Quick Observations About the iPhone X Presentation

Wearing blue jeans with your shirttail out does not hide your Dad bod.


Apple lovers (I confess) love product announcements. Tech writers love dissecting the features of new Apple products but never quite criticize them for fear that they will fall out of Apple’s graces. (Consumers only care what you can do with a product, not what chip it has.) Yesterday (September 12, 2017), another product announcement was made by Apple. Here are my thoughts about the announcement that only the ten people reading this care to know.


  1. If I were the number “9” I’d feel cheated.
  2. I liked the way Tim Cook, an Auburn alumni, used a photo featuring an Auburn football player when introducing the new Apple TV. (Auburn football and Apple TVs are both hobbies of Cook.)
  3. I also liked the way Tim Cook, a native of Alabama, still talks with an Alabama accent unlike other Alabama natives who don’t. Like me, for instance.
  4. The presentation was the first consumer-facing event (vs. a developer event) that flooded the zone with tech-features. That was all back-story narrative related to Samsung. Typically, only tech reporters love comparing one bezel to another bezel. Consumers live in a completely different world where no one knows what the hell a bezel is.
  5. Don’t buy a $1,000 iPhone unless you know why you are spending that much. If you are buying it to impress people, that makes sense: it’s a lot cheaper than buying a $50,000 car.
  6. Wearing blue jeans with your shirttail out does not hide your Dad bod.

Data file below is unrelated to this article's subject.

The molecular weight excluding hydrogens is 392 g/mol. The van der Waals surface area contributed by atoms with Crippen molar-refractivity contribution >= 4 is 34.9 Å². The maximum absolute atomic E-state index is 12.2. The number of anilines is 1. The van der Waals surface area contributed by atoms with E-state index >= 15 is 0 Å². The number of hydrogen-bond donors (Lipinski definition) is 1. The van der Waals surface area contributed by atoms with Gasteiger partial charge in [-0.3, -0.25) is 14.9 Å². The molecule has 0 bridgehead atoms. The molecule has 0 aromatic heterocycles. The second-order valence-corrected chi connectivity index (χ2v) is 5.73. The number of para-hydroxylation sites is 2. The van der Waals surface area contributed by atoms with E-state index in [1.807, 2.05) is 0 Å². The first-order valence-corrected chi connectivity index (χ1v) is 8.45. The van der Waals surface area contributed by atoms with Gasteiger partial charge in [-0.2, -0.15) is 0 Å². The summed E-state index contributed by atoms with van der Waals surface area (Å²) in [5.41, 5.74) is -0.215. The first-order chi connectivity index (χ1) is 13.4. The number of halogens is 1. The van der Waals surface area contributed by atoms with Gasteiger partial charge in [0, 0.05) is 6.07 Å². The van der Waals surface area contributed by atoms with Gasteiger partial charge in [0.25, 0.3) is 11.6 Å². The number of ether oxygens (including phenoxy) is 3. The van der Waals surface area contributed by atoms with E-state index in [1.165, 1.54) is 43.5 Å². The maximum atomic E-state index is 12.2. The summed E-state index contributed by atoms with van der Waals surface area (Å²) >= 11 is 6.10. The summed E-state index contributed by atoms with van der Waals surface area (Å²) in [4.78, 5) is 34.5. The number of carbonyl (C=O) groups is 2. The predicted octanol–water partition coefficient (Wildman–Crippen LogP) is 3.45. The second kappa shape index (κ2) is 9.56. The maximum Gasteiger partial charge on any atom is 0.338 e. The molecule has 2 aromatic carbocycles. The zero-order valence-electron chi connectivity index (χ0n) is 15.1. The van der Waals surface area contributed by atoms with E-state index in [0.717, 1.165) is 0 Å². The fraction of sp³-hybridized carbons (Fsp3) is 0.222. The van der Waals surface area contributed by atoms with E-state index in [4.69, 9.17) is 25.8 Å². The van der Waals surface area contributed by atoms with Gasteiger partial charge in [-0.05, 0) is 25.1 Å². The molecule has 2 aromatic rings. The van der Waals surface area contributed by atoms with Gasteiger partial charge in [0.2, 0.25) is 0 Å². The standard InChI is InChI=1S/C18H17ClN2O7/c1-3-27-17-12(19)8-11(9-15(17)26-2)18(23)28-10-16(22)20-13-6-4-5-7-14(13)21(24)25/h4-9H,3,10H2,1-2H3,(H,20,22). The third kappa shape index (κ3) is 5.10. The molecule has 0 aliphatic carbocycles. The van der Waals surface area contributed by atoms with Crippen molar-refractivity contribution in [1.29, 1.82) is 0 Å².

When disaster strikes “someplace else,” first send money | 2017 | Hurricane Harvey

As I’ve written many times on this blog, for those of us not on the scene, the best way we can help is always: first, send money.

Over the years, I have re-posted this far too many times: a few words about natural disasters and the human toll they take. I believe social media, writ large, make such events more personal to us all — a shared phenomena, even for those of us not on the scene.

When we start to see the images of these disasters, our first impulse is “go help.”

However, I’ve also learned from writing about these disasters (and having one occur in my hometown) that it’s always better to give the local citizens and experienced officials and non-government agencies a few days to address the immediate needs and to assess what the longer-term needs will be.

As I’ve written before, in the first days of any disaster, for those of us not on the scene, the best way we can help is always: first, send money.

This is especially true when a disaster is so widespread as Hurricane Harvey appears to be.

Personally, and because of advice I’ve been given by individuals who have been on the front lines of such disasters, I contribute, in a designated way, to the Salvation Army as it is supposed to be one of the most efficient ways to support first-responder, essential needs efforts.

Of course, there are many groups through which you can make such contributions.

Thoughts on Today’s Solar Eclipse (August 21, 2017)

 

(Update: Bottom of post.)


I keep forgetting. Am I supposed to stare at the sun until my eyeballs bleed? Or is it, poke holes in them with a pin?

(Notice: That was a satirical jab at the ubiquitous warnings not to stare at the sun. Do not attempt to stare at the sun or poke holes into your eyes. Don’t believe anything you read on the internet, either. Except, of course, when it concurs with something you already believe.)


How come so many people make reference to “total eclipse of the heart” when a better reference is “flew your lear jet up to Nova Scotia to see the total eclipse of the sun.”